The ASMR reports that data tabled at Senate Estimates last year showed that 65 percent of all MRFF funding disbursed to the end of January 2020 was not subject to a competitive process. Some funding calls have turnaround times as short as two weeks.
The Australian National Audit Office is currently investigating the Department of Health’s management of the MRFF using three criteria:
- Are the MRFF governance arrangements effective?
- Has MRFF legislation, governance, strategies and priorities guided selection of medical research initiatives?
- Does the Department of Health effectively monitor, measure and evaluate MRFF’s performance?
This report is due next month (September 2021).
MRFF funds distributed for research often travel through a number of hands.
For example, research translation funding might be selected by the Business Grants Hub of the Department of Industry, approved by the Department of Health, handed to MTPConnect, then further distributed. What are the costs involved?
The only management costs that are detailed are those that the Department of Finance pays the Future Fund for management of MRFF capital investment (see Table 1 in Part 1 of this analysis).
Coordination across Research Missions
Large sums of money have been committed to the Research Missions but there does not appear to be any mechanism to integrate and coordinate these research efforts.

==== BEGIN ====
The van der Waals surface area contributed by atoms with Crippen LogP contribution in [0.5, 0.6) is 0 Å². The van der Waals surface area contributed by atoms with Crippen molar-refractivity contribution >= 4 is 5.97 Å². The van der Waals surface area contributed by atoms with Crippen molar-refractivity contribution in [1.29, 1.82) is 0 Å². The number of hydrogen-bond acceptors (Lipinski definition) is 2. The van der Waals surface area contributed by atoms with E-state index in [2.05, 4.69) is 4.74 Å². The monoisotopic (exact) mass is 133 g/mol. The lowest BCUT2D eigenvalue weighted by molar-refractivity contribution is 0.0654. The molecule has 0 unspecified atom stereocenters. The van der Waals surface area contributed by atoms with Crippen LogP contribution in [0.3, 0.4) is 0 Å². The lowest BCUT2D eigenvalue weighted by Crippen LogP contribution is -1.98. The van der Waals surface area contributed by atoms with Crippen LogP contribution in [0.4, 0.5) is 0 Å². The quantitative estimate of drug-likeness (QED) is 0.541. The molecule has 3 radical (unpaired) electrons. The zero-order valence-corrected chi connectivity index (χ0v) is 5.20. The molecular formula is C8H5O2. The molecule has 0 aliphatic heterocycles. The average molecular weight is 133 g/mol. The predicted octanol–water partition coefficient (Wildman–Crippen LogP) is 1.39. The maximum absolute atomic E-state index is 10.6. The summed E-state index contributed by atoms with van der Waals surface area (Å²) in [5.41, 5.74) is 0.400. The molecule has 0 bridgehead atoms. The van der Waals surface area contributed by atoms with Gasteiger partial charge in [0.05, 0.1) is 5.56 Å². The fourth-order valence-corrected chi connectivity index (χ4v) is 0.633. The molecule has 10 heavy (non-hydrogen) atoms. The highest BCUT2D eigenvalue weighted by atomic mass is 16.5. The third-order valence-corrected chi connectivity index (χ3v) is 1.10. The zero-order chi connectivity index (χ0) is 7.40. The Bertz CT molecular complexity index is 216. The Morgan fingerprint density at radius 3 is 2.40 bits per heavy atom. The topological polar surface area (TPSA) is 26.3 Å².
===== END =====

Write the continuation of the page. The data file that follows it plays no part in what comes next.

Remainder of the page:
For example, there are established links between chronic diseases such as cardiovascular disease and cancer, healthy ageing and mental health that should be reflected in how research in these areas is conducted and translated into practice.
The importance of translational research
Translational research efforts are critical in ensuring that MRFF research is available to deliver benefits to the Australian population and internationally.
Most of this work will be undertaken by MTPConnect and there are no public reporting requirements.
Nor is there any indication about how the work undertaken by MTPConnect using MRFF funds is integrated with that of the Biomedical Translation Fund.
A recent paper that looked at the importance of translational research emphasised the dreadful lag times around getting research into practice: it takes 17 years for only 14 percent of medical research evidence to affect clinical practice; nearly 85 percent of medical research evidence never enters clinical practice; fewer than 50 percent of clinical innovations are ever integrated into clinical practice.